Sherry Diamond has been a tax preparer for more than 30 years, but this spring she found herself donning a second hat: that of unofficial, unintentional insurance agent. In 2015, health insurance mattered for the first time on U.S. tax returns, and Diamond began fielding — and asking — a lot of new questions.
In the days after the Supreme Court ruled 6-3 to uphold a key component of the Affordable Care Act, supporters of the law heaved sighs of relief that it remained intact. At the same time, many were setting their sights on how to fix and improve the law, which is so complex that some say patients deserve the equivalent of accountants or lawyers to help them navigate it. Even those who stand to benefit from the law may not know it, experts said, yet how to make its advantages fully accessible remains to be seen.
“It was confusing,” Sandy Castillo, a resident of Texas, said of her experience scrolling through and comparing plans on HealthCare.gov, the federal website, which Texas uses. “They all kind of look alike after a while,” she said of the different options.
Obamacare, the Affordable Care Act's frequent nickname, is hardly perfect -- a fact U.S. President Barack Obama himself acknowledged Thursday, as did Supreme Court Chief Justice John G. Roberts, who penned the majority opinion in the case, King v. Burwell. “The Affordable Care Act contains more than a few examples of inartful drafting,” Roberts wrote. “The Act does not reflect the type of care and deliberation that one might expect of such significant legislation.”
The Supreme Court decision revolved around the question of federal subsidies, which offset the cost of health insurance and are available to those who qualify based on income. The plaintiffs in King v. Burwell interpreted four words in the law, "established by the State," to mean that subsidies were available only to people living in states who had created their own insurance marketplaces under Obamacare, and not to those living in the 34 states relying on the federal marketplace, HealthCare.gov. When the court sided with the government, many hailed the decision as proof that the Affordable Care Act was here to stay.
Obamacare has been "woven into the fabric of America," Obama declared in a brief address following the court's decision. He touted the law's achievements, such as the dramatic drop in the rate of America's uninsured, even as he acknowledged the fact that the law contained room for improvement. He wrapped up his remarks tersely, saying, "Let's get back to work."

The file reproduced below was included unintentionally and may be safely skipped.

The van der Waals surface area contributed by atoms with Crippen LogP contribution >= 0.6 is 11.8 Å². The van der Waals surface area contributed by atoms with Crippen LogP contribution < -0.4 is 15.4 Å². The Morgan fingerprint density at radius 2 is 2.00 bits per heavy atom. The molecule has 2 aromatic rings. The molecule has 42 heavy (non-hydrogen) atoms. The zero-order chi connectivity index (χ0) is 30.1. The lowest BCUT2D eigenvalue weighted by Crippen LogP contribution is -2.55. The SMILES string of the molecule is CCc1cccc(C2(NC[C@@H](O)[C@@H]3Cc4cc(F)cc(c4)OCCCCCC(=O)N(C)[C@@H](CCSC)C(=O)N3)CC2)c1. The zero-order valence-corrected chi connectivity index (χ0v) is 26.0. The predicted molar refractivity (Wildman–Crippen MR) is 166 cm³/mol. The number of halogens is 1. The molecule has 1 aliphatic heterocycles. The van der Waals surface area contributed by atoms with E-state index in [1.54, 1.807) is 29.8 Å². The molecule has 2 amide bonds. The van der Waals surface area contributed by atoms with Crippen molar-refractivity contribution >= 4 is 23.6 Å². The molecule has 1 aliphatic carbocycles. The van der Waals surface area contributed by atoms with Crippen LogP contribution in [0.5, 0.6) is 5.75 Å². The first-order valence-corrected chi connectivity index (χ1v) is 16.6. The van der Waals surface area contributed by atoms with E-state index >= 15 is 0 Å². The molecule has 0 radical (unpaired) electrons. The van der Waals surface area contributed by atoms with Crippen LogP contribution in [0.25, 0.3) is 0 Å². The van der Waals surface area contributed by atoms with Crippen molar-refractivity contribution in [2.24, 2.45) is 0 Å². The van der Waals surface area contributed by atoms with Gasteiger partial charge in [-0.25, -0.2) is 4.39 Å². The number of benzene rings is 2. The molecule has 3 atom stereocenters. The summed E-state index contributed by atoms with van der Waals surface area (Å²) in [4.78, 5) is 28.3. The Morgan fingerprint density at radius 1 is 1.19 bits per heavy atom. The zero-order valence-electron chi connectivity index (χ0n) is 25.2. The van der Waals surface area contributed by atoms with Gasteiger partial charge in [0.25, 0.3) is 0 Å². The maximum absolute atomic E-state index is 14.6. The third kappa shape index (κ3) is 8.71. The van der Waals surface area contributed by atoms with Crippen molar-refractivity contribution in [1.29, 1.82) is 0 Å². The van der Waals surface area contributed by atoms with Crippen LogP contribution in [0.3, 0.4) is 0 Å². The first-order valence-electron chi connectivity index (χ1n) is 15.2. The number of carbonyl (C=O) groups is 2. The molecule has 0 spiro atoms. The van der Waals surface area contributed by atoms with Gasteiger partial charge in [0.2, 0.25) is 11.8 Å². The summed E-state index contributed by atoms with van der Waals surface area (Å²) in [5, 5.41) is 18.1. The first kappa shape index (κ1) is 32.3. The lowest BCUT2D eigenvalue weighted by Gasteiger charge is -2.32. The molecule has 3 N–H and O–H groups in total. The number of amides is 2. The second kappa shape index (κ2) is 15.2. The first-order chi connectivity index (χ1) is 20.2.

A Confusing Process
For Castillo, a 46-year-old breast cancer survivor and advocate, gaining health insurance through Obamacare finally put an end to years of lurching from one insurance plan to another as she switched jobs and went through spells of unemployment. But the process of signing up for Obamacare — wading through a blur of numbers indicating various premiums, copays and deductibles — wasn’t simple.
To help consumers navigate the website, “they need to utilize different resources that other businesses are using,” Castillo said, suggesting a live chat option. At one point, HealthCare.gov offered the service but then appeared to remove it around or before March 2014. Even when it existed, though, it wasn’t always useful.
With the help of her father, Castillo managed to sign up for a plan she said worked well for her, allowing her to see the medical specialists that a cancer survivor needs. She also successfully signed up for subsidies, a process that required predicting her annual income, to the best of her ability. But the law doesn’t work so smoothly, relatively speaking, for everyone.
"It's changed my tax practice in that every single client now takes a minimum of 10 minutes longer, because I have to interview everyone: 'Do you have insurance? Who do you have it with? I need paperwork,' " Diamond, who said she prepares tax returns for up to 450 clients annually, remarked of the Affordable Care Act's impact on her work. "And it's like, 'What letter? Oh, that thing? I threw it away.' "
This spring was the first time health insurance became applicable in tax filings, because those who didn't have it, or lacked it for part of the year, had to pay a penalty. In addition, some of those who received government subsidies to offset the cost of insurance had to pay a portion of it back, while others received credits.